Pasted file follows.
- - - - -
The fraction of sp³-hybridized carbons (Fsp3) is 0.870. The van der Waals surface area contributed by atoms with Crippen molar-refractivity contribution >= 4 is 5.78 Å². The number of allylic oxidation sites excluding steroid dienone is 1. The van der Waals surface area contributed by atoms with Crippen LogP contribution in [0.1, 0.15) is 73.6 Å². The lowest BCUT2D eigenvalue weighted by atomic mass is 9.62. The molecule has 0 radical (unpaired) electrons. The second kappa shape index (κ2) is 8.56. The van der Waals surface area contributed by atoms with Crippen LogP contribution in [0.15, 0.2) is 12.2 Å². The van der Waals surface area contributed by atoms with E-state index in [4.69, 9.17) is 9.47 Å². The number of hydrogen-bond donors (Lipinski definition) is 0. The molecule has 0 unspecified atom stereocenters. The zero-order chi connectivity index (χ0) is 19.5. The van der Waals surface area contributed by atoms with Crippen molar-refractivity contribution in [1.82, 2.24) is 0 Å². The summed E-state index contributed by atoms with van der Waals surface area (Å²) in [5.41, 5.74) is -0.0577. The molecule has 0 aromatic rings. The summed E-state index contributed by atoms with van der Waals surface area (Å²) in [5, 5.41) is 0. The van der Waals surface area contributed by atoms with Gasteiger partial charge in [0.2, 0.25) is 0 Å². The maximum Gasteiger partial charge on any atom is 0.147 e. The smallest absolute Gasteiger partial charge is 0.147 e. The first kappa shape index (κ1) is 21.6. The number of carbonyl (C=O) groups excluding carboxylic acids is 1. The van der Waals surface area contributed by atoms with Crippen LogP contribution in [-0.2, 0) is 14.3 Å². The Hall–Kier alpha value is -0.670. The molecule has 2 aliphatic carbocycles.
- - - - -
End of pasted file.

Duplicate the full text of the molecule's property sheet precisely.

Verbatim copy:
The fraction of sp³-hybridized carbons (Fsp3) is 0.870. The van der Waals surface area contributed by atoms with Crippen molar-refractivity contribution >= 4 is 5.78 Å². The number of allylic oxidation sites excluding steroid dienone is 1. The van der Waals surface area contributed by atoms with Crippen LogP contribution in [0.1, 0.15) is 73.6 Å². The lowest BCUT2D eigenvalue weighted by atomic mass is 9.62. The molecule has 0 radical (unpaired) electrons. The second kappa shape index (κ2) is 8.56. The van der Waals surface area contributed by atoms with Crippen LogP contribution in [0.15, 0.2) is 12.2 Å². The van der Waals surface area contributed by atoms with E-state index in [4.69, 9.17) is 9.47 Å². The number of hydrogen-bond donors (Lipinski definition) is 0. The molecule has 0 unspecified atom stereocenters. The zero-order chi connectivity index (χ0) is 19.5. The van der Waals surface area contributed by atoms with Crippen molar-refractivity contribution in [1.82, 2.24) is 0 Å². The summed E-state index contributed by atoms with van der Waals surface area (Å²) in [5.41, 5.74) is -0.0577. The molecule has 0 aromatic rings. The summed E-state index contributed by atoms with van der Waals surface area (Å²) in [5, 5.41) is 0. The van der Waals surface area contributed by atoms with Gasteiger partial charge in [0.2, 0.25) is 0 Å². The maximum Gasteiger partial charge on any atom is 0.147 e. The smallest absolute Gasteiger partial charge is 0.147 e. The first kappa shape index (κ1) is 21.6. The number of carbonyl (C=O) groups excluding carboxylic acids is 1. The van der Waals surface area contributed by atoms with Crippen LogP contribution in [-0.2, 0) is 14.3 Å². The Hall–Kier alpha value is -0.670. The molecule has 2 aliphatic carbocycles.